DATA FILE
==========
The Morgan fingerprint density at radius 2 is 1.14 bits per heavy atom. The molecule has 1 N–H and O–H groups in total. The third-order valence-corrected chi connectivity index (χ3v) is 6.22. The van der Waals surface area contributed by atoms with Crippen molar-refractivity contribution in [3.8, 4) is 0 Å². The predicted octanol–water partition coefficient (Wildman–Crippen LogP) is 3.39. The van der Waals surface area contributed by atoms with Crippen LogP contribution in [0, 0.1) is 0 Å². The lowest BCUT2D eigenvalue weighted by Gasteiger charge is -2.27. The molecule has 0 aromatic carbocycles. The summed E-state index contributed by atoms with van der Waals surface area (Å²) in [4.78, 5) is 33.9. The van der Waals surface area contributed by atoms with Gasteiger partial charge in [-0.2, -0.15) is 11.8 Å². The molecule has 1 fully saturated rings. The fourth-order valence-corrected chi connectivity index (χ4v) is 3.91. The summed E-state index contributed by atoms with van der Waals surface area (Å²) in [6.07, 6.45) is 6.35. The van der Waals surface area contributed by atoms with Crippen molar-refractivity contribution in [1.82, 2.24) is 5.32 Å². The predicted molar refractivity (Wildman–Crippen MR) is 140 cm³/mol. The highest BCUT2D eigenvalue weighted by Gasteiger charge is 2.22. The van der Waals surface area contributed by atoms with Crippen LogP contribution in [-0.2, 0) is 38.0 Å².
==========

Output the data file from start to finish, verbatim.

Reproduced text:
The Morgan fingerprint density at radius 2 is 1.14 bits per heavy atom. The molecule has 1 N–H and O–H groups in total. The third-order valence-corrected chi connectivity index (χ3v) is 6.22. The van der Waals surface area contributed by atoms with Crippen molar-refractivity contribution in [3.8, 4) is 0 Å². The predicted octanol–water partition coefficient (Wildman–Crippen LogP) is 3.39. The van der Waals surface area contributed by atoms with Crippen LogP contribution in [0, 0.1) is 0 Å². The lowest BCUT2D eigenvalue weighted by Gasteiger charge is -2.27. The molecule has 0 aromatic carbocycles. The summed E-state index contributed by atoms with van der Waals surface area (Å²) in [4.78, 5) is 33.9. The van der Waals surface area contributed by atoms with Gasteiger partial charge in [-0.2, -0.15) is 11.8 Å². The molecule has 1 fully saturated rings. The fourth-order valence-corrected chi connectivity index (χ4v) is 3.91. The summed E-state index contributed by atoms with van der Waals surface area (Å²) in [6.07, 6.45) is 6.35. The van der Waals surface area contributed by atoms with Crippen molar-refractivity contribution in [1.82, 2.24) is 5.32 Å². The predicted molar refractivity (Wildman–Crippen MR) is 140 cm³/mol. The highest BCUT2D eigenvalue weighted by Gasteiger charge is 2.22. The van der Waals surface area contributed by atoms with Crippen LogP contribution in [-0.2, 0) is 38.0 Å².